"With a few modifications to their diet - consuming items that make cigarettes taste bad, such as a cold glass of milk, and avoiding items that make cigarettes taste good, like a pint of beer - smokers can make quitting a bit easier," says Dr Joseph McClernon, lead researcher on a new study that was conducted by researchers at Duke University Medical Center.

Overall, dairy products (such as milk or cheese), non-caffeinated beverages (such as water or juice), and fruits and vegetables were found to worsen the taste of cigarettes, by 19 percent, 14 percent and 16 percent of respondents respectively.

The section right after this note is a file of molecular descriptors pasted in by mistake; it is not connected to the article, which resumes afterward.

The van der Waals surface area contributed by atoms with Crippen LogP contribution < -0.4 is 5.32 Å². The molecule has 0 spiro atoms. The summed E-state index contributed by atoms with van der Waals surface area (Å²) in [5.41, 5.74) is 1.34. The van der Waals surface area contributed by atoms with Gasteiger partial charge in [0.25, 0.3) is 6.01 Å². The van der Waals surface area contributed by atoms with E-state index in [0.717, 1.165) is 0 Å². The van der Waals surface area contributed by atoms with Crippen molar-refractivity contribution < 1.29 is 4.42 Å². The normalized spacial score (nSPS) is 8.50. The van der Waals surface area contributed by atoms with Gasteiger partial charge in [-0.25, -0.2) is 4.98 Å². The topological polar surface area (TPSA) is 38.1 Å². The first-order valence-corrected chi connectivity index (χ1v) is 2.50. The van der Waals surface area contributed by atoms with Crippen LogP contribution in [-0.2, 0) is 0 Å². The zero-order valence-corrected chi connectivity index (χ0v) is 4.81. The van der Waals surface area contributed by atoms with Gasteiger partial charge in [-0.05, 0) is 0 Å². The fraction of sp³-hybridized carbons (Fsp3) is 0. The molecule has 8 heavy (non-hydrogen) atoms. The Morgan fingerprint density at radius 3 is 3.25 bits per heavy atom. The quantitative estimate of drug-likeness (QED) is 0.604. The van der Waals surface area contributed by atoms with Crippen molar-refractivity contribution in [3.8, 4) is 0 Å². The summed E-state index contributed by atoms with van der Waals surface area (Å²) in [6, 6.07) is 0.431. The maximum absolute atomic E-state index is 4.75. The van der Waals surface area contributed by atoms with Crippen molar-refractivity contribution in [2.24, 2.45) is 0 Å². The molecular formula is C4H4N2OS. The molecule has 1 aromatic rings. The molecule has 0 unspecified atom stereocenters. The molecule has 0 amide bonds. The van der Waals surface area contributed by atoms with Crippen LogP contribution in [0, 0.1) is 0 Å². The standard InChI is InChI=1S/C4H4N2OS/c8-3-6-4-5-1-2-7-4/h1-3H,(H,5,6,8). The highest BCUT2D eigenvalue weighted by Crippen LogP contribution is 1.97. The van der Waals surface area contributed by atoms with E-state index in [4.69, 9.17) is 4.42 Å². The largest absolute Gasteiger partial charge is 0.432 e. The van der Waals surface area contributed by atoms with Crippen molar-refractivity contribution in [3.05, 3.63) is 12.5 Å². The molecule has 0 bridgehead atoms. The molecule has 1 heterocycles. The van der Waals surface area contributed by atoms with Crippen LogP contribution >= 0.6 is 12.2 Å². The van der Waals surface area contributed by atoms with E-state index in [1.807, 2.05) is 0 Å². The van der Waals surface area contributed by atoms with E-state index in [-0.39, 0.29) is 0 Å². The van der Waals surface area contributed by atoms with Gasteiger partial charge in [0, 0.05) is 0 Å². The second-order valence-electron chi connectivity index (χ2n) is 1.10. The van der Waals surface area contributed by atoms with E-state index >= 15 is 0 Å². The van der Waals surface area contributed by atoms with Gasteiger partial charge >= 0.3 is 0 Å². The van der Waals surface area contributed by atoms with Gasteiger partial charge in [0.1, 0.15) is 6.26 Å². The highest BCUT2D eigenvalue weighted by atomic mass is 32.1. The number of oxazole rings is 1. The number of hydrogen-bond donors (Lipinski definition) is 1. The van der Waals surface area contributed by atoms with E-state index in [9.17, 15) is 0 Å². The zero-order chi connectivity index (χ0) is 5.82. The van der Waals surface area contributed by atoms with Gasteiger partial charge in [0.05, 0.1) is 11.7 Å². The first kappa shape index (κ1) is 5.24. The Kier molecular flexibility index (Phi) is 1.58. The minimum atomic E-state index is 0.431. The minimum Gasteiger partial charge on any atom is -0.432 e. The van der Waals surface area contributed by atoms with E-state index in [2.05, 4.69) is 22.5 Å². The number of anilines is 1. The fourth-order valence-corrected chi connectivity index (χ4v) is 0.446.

Forty-four percent of participants reported that alcoholic beverages enhance the taste of cigarettes; 45 percent reported caffeinated beverages, such as tea, cola and coffee; and 11 percent reported meat.
If you've been looking for ways to kick the habit, you might want to consider a few changes to your menu plan. Visit this link for more details on this new report.

Monday, April 02, 2007

Pet Food Recall Widens

Del Monte Foods, Nestle Purina PetCare Co., Hills Nutrition and Menu Foods are all part of a growing list of pet food manufacturers who are recalling specific brands of pet food which have been formulated with the contaminated wheat gluten imported from an Asian source.

The latest disturbing news on this is that according to Del Monte (quote):
Del Monte Foods has confirmed that the melamine-tainted wheat gluten used in several of its recalled pet food products was supplied as a "food grade" additive, raising the likelihood that contaminated wheat gluten might have entered the human food supply....